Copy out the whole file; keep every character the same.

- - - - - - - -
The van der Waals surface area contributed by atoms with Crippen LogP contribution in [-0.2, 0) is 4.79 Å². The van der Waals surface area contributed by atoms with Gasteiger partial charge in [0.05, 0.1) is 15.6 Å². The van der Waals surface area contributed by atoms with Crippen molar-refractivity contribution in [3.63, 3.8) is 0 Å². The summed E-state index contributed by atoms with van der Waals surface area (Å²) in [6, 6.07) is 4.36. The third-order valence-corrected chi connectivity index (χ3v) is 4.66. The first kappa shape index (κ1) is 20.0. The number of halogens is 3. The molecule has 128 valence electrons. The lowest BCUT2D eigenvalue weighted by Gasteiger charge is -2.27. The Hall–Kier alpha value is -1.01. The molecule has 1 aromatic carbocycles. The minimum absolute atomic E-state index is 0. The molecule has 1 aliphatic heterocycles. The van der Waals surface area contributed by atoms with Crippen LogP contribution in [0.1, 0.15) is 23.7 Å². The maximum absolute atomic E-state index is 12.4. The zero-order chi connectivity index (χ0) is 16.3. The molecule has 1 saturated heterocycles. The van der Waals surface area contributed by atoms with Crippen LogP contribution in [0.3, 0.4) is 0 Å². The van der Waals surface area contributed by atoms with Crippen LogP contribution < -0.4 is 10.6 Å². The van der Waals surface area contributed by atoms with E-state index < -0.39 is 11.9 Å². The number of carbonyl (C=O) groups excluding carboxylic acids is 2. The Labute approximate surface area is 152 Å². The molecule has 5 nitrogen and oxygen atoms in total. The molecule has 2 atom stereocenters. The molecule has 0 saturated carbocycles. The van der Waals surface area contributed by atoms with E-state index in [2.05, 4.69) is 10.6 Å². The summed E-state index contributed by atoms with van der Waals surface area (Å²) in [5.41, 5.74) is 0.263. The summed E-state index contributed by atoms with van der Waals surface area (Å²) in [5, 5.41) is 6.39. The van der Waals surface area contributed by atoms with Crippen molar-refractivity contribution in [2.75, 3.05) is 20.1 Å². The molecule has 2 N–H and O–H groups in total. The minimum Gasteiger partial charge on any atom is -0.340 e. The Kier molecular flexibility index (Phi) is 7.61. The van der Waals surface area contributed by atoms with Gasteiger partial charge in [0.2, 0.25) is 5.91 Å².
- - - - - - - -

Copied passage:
The van der Waals surface area contributed by atoms with Crippen LogP contribution in [-0.2, 0) is 4.79 Å². The van der Waals surface area contributed by atoms with Gasteiger partial charge in [0.05, 0.1) is 15.6 Å². The van der Waals surface area contributed by atoms with Crippen molar-refractivity contribution in [3.63, 3.8) is 0 Å². The summed E-state index contributed by atoms with van der Waals surface area (Å²) in [6, 6.07) is 4.36. The third-order valence-corrected chi connectivity index (χ3v) is 4.66. The first kappa shape index (κ1) is 20.0. The number of halogens is 3. The molecule has 128 valence electrons. The lowest BCUT2D eigenvalue weighted by Gasteiger charge is -2.27. The Hall–Kier alpha value is -1.01. The molecule has 1 aromatic carbocycles. The minimum absolute atomic E-state index is 0. The molecule has 1 aliphatic heterocycles. The van der Waals surface area contributed by atoms with Crippen LogP contribution in [0.1, 0.15) is 23.7 Å². The maximum absolute atomic E-state index is 12.4. The zero-order chi connectivity index (χ0) is 16.3. The molecule has 1 saturated heterocycles. The van der Waals surface area contributed by atoms with Crippen LogP contribution in [0.3, 0.4) is 0 Å². The van der Waals surface area contributed by atoms with Crippen LogP contribution < -0.4 is 10.6 Å². The van der Waals surface area contributed by atoms with E-state index < -0.39 is 11.9 Å². The number of carbonyl (C=O) groups excluding carboxylic acids is 2. The Labute approximate surface area is 152 Å². The molecule has 5 nitrogen and oxygen atoms in total. The molecule has 2 atom stereocenters. The molecule has 0 saturated carbocycles. The van der Waals surface area contributed by atoms with E-state index in [2.05, 4.69) is 10.6 Å². The summed E-state index contributed by atoms with van der Waals surface area (Å²) in [5.41, 5.74) is 0.263. The summed E-state index contributed by atoms with van der Waals surface area (Å²) in [5, 5.41) is 6.39. The van der Waals surface area contributed by atoms with Crippen molar-refractivity contribution in [2.75, 3.05) is 20.1 Å². The molecule has 2 N–H and O–H groups in total. The minimum Gasteiger partial charge on any atom is -0.340 e. The Kier molecular flexibility index (Phi) is 7.61. The van der Waals surface area contributed by atoms with Gasteiger partial charge in [0.2, 0.25) is 5.91 Å².